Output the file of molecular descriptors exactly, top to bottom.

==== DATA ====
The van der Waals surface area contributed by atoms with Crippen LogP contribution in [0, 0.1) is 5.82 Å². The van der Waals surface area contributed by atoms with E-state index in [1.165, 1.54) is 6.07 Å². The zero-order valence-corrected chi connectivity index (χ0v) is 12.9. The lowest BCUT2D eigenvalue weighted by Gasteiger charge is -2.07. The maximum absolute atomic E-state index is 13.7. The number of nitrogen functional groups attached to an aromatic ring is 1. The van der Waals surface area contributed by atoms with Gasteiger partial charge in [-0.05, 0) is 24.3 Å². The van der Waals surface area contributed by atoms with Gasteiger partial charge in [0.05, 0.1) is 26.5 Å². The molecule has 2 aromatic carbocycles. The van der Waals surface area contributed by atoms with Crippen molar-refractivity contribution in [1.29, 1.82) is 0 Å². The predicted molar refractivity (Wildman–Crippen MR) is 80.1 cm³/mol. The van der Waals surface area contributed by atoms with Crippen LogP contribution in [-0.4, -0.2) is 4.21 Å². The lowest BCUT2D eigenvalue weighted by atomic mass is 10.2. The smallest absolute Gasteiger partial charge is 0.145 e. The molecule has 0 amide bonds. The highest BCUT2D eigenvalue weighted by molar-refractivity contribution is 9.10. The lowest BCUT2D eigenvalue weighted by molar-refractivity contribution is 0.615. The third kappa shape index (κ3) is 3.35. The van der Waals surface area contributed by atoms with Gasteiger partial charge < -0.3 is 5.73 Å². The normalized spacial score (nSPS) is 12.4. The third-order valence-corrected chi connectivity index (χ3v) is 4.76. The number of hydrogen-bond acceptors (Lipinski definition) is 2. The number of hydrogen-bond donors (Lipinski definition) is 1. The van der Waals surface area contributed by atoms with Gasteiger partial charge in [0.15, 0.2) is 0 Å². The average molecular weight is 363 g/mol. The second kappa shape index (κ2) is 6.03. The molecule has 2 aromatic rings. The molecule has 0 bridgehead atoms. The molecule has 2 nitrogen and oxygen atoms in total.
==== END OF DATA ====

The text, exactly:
The van der Waals surface area contributed by atoms with Crippen LogP contribution in [0, 0.1) is 5.82 Å². The van der Waals surface area contributed by atoms with E-state index in [1.165, 1.54) is 6.07 Å². The zero-order valence-corrected chi connectivity index (χ0v) is 12.9. The lowest BCUT2D eigenvalue weighted by Gasteiger charge is -2.07. The maximum absolute atomic E-state index is 13.7. The number of nitrogen functional groups attached to an aromatic ring is 1. The van der Waals surface area contributed by atoms with Gasteiger partial charge in [-0.05, 0) is 24.3 Å². The van der Waals surface area contributed by atoms with Gasteiger partial charge in [0.05, 0.1) is 26.5 Å². The molecule has 2 aromatic carbocycles. The van der Waals surface area contributed by atoms with Crippen molar-refractivity contribution in [1.29, 1.82) is 0 Å². The predicted molar refractivity (Wildman–Crippen MR) is 80.1 cm³/mol. The van der Waals surface area contributed by atoms with Crippen LogP contribution in [-0.4, -0.2) is 4.21 Å². The lowest BCUT2D eigenvalue weighted by atomic mass is 10.2. The smallest absolute Gasteiger partial charge is 0.145 e. The molecule has 0 amide bonds. The highest BCUT2D eigenvalue weighted by molar-refractivity contribution is 9.10. The lowest BCUT2D eigenvalue weighted by molar-refractivity contribution is 0.615. The third kappa shape index (κ3) is 3.35. The van der Waals surface area contributed by atoms with Gasteiger partial charge < -0.3 is 5.73 Å². The normalized spacial score (nSPS) is 12.4. The third-order valence-corrected chi connectivity index (χ3v) is 4.76. The number of hydrogen-bond acceptors (Lipinski definition) is 2. The number of hydrogen-bond donors (Lipinski definition) is 1. The van der Waals surface area contributed by atoms with Gasteiger partial charge in [0.15, 0.2) is 0 Å². The average molecular weight is 363 g/mol. The second kappa shape index (κ2) is 6.03. The molecule has 2 aromatic rings. The molecule has 0 bridgehead atoms. The molecule has 2 nitrogen and oxygen atoms in total.